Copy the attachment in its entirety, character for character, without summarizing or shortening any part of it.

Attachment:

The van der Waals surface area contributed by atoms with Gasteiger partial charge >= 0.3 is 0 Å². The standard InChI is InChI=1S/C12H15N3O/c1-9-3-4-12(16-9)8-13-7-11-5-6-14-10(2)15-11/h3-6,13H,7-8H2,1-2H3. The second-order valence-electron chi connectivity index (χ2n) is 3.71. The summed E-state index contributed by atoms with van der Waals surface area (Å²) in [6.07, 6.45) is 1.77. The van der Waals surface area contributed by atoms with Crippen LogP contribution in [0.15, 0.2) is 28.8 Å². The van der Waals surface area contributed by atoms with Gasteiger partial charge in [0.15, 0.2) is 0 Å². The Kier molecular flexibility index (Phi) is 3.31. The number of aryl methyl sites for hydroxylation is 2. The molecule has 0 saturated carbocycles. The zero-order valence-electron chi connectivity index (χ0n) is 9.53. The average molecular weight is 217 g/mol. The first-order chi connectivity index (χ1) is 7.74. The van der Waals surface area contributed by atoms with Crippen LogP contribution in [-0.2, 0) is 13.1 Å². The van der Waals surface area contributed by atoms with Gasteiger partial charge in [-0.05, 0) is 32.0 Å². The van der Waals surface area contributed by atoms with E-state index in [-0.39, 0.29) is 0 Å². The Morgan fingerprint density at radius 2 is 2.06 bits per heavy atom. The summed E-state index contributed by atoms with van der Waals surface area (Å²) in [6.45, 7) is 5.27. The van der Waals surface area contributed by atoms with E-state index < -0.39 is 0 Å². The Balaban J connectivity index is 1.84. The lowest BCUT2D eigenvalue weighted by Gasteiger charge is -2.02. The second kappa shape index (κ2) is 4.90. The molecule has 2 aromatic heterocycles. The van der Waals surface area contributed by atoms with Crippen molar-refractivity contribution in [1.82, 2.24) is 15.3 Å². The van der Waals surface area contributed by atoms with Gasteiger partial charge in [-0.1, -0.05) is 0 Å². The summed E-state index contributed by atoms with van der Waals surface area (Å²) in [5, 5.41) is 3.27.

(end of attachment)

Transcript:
The van der Waals surface area contributed by atoms with Gasteiger partial charge >= 0.3 is 0 Å². The standard InChI is InChI=1S/C12H15N3O/c1-9-3-4-12(16-9)8-13-7-11-5-6-14-10(2)15-11/h3-6,13H,7-8H2,1-2H3. The second-order valence-electron chi connectivity index (χ2n) is 3.71. The summed E-state index contributed by atoms with van der Waals surface area (Å²) in [6.07, 6.45) is 1.77. The van der Waals surface area contributed by atoms with Crippen LogP contribution in [0.15, 0.2) is 28.8 Å². The van der Waals surface area contributed by atoms with Gasteiger partial charge in [0.15, 0.2) is 0 Å². The Kier molecular flexibility index (Phi) is 3.31. The number of aryl methyl sites for hydroxylation is 2. The molecule has 0 saturated carbocycles. The zero-order valence-electron chi connectivity index (χ0n) is 9.53. The average molecular weight is 217 g/mol. The first-order chi connectivity index (χ1) is 7.74. The van der Waals surface area contributed by atoms with Crippen LogP contribution in [-0.2, 0) is 13.1 Å². The van der Waals surface area contributed by atoms with Gasteiger partial charge in [-0.05, 0) is 32.0 Å². The van der Waals surface area contributed by atoms with E-state index in [-0.39, 0.29) is 0 Å². The Morgan fingerprint density at radius 2 is 2.06 bits per heavy atom. The summed E-state index contributed by atoms with van der Waals surface area (Å²) in [6.45, 7) is 5.27. The van der Waals surface area contributed by atoms with E-state index < -0.39 is 0 Å². The Balaban J connectivity index is 1.84. The lowest BCUT2D eigenvalue weighted by Gasteiger charge is -2.02. The second kappa shape index (κ2) is 4.90. The molecule has 2 aromatic heterocycles. The van der Waals surface area contributed by atoms with Crippen molar-refractivity contribution in [1.82, 2.24) is 15.3 Å². The van der Waals surface area contributed by atoms with Gasteiger partial charge in [-0.1, -0.05) is 0 Å². The summed E-state index contributed by atoms with van der Waals surface area (Å²) in [5, 5.41) is 3.27.